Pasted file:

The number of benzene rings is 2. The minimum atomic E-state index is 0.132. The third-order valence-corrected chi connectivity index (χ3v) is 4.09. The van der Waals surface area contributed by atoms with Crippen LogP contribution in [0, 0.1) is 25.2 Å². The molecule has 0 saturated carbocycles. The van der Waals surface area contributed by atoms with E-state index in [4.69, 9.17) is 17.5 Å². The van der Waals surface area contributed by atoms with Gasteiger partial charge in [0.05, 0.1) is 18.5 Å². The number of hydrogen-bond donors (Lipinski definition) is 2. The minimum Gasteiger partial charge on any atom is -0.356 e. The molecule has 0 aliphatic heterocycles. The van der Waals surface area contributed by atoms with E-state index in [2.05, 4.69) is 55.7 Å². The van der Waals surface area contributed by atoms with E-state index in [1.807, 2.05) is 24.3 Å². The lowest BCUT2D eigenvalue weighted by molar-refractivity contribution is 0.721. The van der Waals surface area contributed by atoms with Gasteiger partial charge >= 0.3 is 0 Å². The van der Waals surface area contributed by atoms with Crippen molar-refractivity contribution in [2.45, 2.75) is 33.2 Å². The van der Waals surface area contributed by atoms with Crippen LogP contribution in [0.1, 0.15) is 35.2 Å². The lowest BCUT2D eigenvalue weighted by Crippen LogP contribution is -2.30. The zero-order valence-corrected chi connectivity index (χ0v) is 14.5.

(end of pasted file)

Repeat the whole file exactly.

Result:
The number of benzene rings is 2. The minimum atomic E-state index is 0.132. The third-order valence-corrected chi connectivity index (χ3v) is 4.09. The van der Waals surface area contributed by atoms with Crippen LogP contribution in [0, 0.1) is 25.2 Å². The molecule has 0 saturated carbocycles. The van der Waals surface area contributed by atoms with E-state index in [4.69, 9.17) is 17.5 Å². The van der Waals surface area contributed by atoms with Gasteiger partial charge in [0.05, 0.1) is 18.5 Å². The number of hydrogen-bond donors (Lipinski definition) is 2. The minimum Gasteiger partial charge on any atom is -0.356 e. The molecule has 0 aliphatic heterocycles. The van der Waals surface area contributed by atoms with E-state index in [2.05, 4.69) is 55.7 Å². The van der Waals surface area contributed by atoms with E-state index in [1.807, 2.05) is 24.3 Å². The lowest BCUT2D eigenvalue weighted by molar-refractivity contribution is 0.721. The van der Waals surface area contributed by atoms with Gasteiger partial charge >= 0.3 is 0 Å². The van der Waals surface area contributed by atoms with Crippen molar-refractivity contribution in [2.45, 2.75) is 33.2 Å². The van der Waals surface area contributed by atoms with Crippen LogP contribution in [0.1, 0.15) is 35.2 Å². The lowest BCUT2D eigenvalue weighted by Crippen LogP contribution is -2.30. The zero-order valence-corrected chi connectivity index (χ0v) is 14.5.